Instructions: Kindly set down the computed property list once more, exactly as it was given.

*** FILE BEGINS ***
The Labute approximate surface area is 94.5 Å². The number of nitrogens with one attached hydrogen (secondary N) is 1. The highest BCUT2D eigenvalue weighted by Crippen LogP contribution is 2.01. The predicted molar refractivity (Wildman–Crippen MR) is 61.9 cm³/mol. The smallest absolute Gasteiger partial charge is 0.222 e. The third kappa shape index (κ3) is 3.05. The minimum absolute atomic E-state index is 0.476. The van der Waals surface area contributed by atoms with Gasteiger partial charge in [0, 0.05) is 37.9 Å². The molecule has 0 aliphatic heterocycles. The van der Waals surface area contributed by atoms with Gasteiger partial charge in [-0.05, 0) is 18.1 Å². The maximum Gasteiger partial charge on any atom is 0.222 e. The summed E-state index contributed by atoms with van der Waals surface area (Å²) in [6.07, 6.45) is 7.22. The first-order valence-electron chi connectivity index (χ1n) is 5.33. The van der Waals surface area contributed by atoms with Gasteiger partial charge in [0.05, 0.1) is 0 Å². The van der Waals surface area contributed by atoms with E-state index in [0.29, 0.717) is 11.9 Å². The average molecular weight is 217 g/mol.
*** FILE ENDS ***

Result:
The Labute approximate surface area is 94.5 Å². The number of nitrogens with one attached hydrogen (secondary N) is 1. The highest BCUT2D eigenvalue weighted by Crippen LogP contribution is 2.01. The predicted molar refractivity (Wildman–Crippen MR) is 61.9 cm³/mol. The smallest absolute Gasteiger partial charge is 0.222 e. The third kappa shape index (κ3) is 3.05. The minimum absolute atomic E-state index is 0.476. The van der Waals surface area contributed by atoms with Gasteiger partial charge in [0, 0.05) is 37.9 Å². The molecule has 0 aliphatic heterocycles. The van der Waals surface area contributed by atoms with Gasteiger partial charge in [-0.05, 0) is 18.1 Å². The maximum Gasteiger partial charge on any atom is 0.222 e. The summed E-state index contributed by atoms with van der Waals surface area (Å²) in [6.07, 6.45) is 7.22. The first-order valence-electron chi connectivity index (χ1n) is 5.33. The van der Waals surface area contributed by atoms with Gasteiger partial charge in [0.05, 0.1) is 0 Å². The van der Waals surface area contributed by atoms with E-state index in [0.29, 0.717) is 11.9 Å². The average molecular weight is 217 g/mol.